The events in This Little Light all take place within 48 hours. What was it like to write under such a timeframe? How was it different than writing your previous stories?
I felt a real kinship with Rory as I was writing this book. I was suffering from insomnia during that time, often working in the early morning hours while my children were still asleep. Hunched over my computer in the dark, I imagined Rory hunched over hers. I felt that to reflect the urgency and peril of her situation as she’s been unjustly accused of setting a bomb at the American Virtue Ball and is on the run with her best friend, Fee. I felt that the story demanded a first-person narration and uncensored angst – like Holden Caulfield in The Catcher in the Rye. I also wanted to reflect the frenzy and chaos following a nationally publicized trigger event like the one in the book and to allow Rory to share it with us with all of the inherent uncertainty and tension. Writing a story that takes place over decades vs a story that takes place over 48 hours was not more or less challenging.
The world you imagined is set not too far in the future and is built on much of the political world we live in now. What do you want readers to leave the story feeling?
I started to write this book in the summer of 2015. Writing Rory’s story was a reaction to the changing political landscape. The enthusiastic support from the Christian Right, of a candidate whose misogyny, racism, anti-immigration sentiments and anti-LGBTQ stance, were on full display, frightened me. When powerful people believe that God is on their side in the oppression of other people – that’s the territory of This Little Light. Beginning this book was a way to harness the fear I felt then.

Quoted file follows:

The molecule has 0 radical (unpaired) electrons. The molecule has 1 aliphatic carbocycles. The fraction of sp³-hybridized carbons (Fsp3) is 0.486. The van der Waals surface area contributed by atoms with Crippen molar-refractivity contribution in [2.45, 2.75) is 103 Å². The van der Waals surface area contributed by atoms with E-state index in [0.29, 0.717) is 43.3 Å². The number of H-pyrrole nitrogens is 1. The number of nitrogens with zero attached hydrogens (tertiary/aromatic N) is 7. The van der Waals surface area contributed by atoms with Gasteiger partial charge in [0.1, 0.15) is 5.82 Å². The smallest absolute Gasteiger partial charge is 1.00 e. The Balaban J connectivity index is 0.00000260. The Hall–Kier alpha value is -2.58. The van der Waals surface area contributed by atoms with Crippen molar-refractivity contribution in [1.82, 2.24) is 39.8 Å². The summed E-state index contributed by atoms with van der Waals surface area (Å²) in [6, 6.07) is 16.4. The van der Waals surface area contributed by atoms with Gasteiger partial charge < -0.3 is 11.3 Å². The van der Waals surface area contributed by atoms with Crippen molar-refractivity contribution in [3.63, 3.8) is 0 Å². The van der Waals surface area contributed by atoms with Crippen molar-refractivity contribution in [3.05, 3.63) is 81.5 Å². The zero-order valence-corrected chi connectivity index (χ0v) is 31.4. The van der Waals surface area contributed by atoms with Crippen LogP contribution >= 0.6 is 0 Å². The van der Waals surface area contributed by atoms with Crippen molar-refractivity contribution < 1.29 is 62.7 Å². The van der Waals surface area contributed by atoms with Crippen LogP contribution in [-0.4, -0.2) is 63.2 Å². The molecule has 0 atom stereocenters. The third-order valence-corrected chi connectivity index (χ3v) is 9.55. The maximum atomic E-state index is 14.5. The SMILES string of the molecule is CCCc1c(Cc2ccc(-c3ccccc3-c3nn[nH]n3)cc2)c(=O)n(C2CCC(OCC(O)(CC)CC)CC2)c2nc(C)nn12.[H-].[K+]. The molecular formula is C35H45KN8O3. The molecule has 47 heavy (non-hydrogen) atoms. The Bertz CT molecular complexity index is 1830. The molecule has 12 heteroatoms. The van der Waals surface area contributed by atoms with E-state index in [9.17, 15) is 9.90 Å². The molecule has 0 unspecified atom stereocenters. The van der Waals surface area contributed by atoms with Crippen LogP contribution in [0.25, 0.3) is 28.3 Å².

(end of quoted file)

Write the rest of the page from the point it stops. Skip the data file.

It was never my intention to predict the future but to construct a near-future, imagining how the country might be changed – the hyperbolic religiosity – the racism – the continued oppression of women and snatching back of hard-won rights – the vigilantism – the anti-immigration measures leading to utterly tragic lives for the undocumented. The near-future world I was writing about, as time went on, felt less like the allegory I first imagined and more closely aligned than I could have dreamed, with real life.
I have faith in our young people. They’ll create that solid footing the country needs. We want young people like Rory Miller to check their privilege and to continue to question and resist and protest and object. We want those young people from all walks of life to keep being brave and keep looking for justice, and to keep sharing their stories. So, I suppose I hope that readers experience the entire story again when they close the book, as it’s all put into stark relief, and hear Rory’s voice, and feel hopeful that truth and justice will prevail.